Approaching Cape Hawke
The next morning I awoke to humpback whales breaching a mile off the stern.  I hauled up the anchor and with a reef in the main and yankee, headed out to chase those whales down. There were whales in sight all morning and they put on quite a show breaching and tail slapping. The wind came and went with the rain squalls but not long after rounding Cape Hawke, on final approach to the entrance at Forster, the cold front caught up with me. I had just taken in all the sails leaving Moonbow to crawl under motor against the 40 knots. It was only the GPS that convinced me that we were making any headway. Finally we made it to the bar and the incoming tide picked us up and whisked us up the channel where I dropped the anchor with a great sense of relief. Another 40 knot rain squall came in and I ducked below decks, leaving it to pressure wash all the salt off the rigging.

I have Moonbow alongside today and while it is still blowing quite hard offshore it looks like tomorrow might be a good day for making some more miles north. Port Macquarie maybe?

Monday, May 27, 2013

The Migration Starts

Farewell Sydney
Winter is well under way and I am reaching for my thermals, so it was time to up anchor and head north. Sydney had been fun socially and the people great. I will surely be back. Moonbow was finally ready with the exception of a new VHF DSC AIS radio which was on back order. It will have to catch up with me later or I will turn into one of these cruisers who are always waiting in port for parts to arrive.
A nice south easterly carried Moonbow out the heads and then promptly died. I wondered whether it might be best to creep back into Sydney Harbour but it was too early in the mission to accept defeat. Pressing onto Port Stephens was just going to mean a lot of flopping around, so I altered course for Coaster's Retreat in Pittwater. A modest start of just 14 miles but a lovely cove nestled in the Kuringai Chase National Park. So appealing, that with little prospect of wind the following day, I stayed put pondering whether I should adopt the sail one day and rest the next philosophy.

Wing & Wing for Breakfast
An early start on Monday at 0330 saw Moonbow catch a nice land breeze out of Broken Bay. Dawn came to us off Terrigal and a southwesterly pushed us along under twin headsails and full main and mizzen. Charging along I considered dinner at Port Stephens but a series of rain squals in the afternoon left me crashing around in a washing machine sea in Stockton Bight. Just as I was desending into madness at all the banging and crashing the wind returned. Interestingly the forecast easterly wind never eventuated and it stayed in the southwest all day. The number of ships anchored off Newcastle had reduced from over 25 last year to about five yestreday. This could either indicate reduced export of coal (hopefully) or more effcient loading with a new coal loading facility in Newcastle (likely).

The approach to Port Stephens is arguably the most spectacular of any port on the NSW coast. Even in the dark, light up by the full moon, the massive headlands and islands that surround the entrance are very impressive. A bit after 2200 I dropped the anchor in Shoal Bay, tuckered out, I packed up the sails, ate and was asleep in minutes.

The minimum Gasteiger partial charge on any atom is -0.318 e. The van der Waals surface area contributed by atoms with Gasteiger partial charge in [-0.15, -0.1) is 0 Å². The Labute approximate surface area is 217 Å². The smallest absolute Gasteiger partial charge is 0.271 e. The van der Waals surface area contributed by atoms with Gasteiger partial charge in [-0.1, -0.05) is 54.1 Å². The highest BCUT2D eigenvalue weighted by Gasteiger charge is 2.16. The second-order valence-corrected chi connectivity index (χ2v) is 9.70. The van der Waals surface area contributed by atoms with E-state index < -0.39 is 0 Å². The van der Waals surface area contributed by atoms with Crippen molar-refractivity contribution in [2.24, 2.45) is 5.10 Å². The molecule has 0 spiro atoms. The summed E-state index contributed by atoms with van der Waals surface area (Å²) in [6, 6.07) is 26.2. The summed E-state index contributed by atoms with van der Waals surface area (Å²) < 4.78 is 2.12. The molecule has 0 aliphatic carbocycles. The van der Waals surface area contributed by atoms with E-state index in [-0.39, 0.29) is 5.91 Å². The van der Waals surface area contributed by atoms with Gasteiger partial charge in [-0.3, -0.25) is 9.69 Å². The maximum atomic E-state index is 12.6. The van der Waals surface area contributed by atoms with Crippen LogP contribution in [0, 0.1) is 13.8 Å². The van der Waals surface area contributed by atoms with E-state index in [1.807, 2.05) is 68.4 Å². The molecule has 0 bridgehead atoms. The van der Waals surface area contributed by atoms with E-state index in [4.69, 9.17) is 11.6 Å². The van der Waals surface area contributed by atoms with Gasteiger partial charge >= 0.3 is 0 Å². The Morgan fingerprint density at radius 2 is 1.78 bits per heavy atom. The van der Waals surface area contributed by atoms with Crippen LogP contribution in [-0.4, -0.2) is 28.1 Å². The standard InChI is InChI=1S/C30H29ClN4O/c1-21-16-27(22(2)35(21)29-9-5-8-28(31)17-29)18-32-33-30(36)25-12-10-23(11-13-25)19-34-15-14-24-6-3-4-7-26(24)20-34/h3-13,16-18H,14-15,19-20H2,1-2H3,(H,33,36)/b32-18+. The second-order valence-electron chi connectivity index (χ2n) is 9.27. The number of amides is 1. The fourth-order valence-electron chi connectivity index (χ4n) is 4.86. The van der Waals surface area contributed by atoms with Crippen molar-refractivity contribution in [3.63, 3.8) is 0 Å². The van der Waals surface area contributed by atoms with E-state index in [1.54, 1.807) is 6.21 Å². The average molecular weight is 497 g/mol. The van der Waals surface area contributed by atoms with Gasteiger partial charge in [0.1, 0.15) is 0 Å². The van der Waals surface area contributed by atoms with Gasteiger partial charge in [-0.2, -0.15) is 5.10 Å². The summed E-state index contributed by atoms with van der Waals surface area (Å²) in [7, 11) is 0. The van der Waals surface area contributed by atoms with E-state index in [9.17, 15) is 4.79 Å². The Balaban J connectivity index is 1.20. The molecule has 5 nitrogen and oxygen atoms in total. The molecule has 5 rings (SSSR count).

Port Stephens
This morning,  I nearly fell out of the bunk as Moonbow rolled in the swell, so I relocated to a calmer anchorage at Nelson Bay. A great spot for stocking up on food and supplies. The wind is in the north, so it looks like I will be here a couple of days. Broughton Island is just ten miles up the coast and I am thinking I might catch an early morning north westerly and get out to this special spot in a few days time. I will let you know how I go.

Thursday, May 16, 2013

Red Sails in the Sunset

Well it finally happened today after years of dreaming. The tan sails arrived in two tiny packages tied up in string from the loft in Hong Kong. I couldnt believe that all the sails could be in the two parcels or maybe they had taken my metric measurements and cut them out in imperial. My mind had gone wild with the possible errors, too shorter luff, too long in the foot or boltropes and slides that didnt fit the tracks. Well I am happy to report that they fitted like a glove.

If Only I could fold sails up that small.
There are always some details that suprise and none more so than when the sails come from so far away. The slides looked a little weaker than the previous ones and I might yet swap them over. The covers are a snug fit but that is growing on me. It was suprising to see wire luffs in the headsails still these days but the bronze hanks are like the wichard clip hanks. They avoid the hard stainless that can wear on the forestay. One very happy customer and I look forward to taking them for their first sail this weekend.

The sails were one of the last jobs before being ready to head up the coast bound for the Great Barrier Reef. It feels like one of Stephen Fry's "Last Chance to See" missions, to see the Great Barrier Reef up close and personal before it looses its UNESCO World Heritage status due to degradation. The pilgrimage feeling is reinforced by the number of yachts I am noticing in the anchorages and online making their way north. All sorts, large and small being drawn north by ever warmer winds.

Tuesday, April 2, 2013


Back from a summer in Antarctica and I have finally worked out how to put together a small video. It is basic and I have yet to conquer sound and other special effects but I think the awesome power of the ship and the majesty of Antarctica carries this one off. It was shot from the monkey deck of the Aurora Australis during the approaches to Casey station during the V2 resupply voyage in December 2012. I moved ashore from the ship at Casey and spent the summer boating around the Windmill Islands before flying back from the Wilkins Aerodrome in late February.

Aboard Moonbow now, I am scoping out camera positions onboard for some upcoming cruising. Sailing videos to come.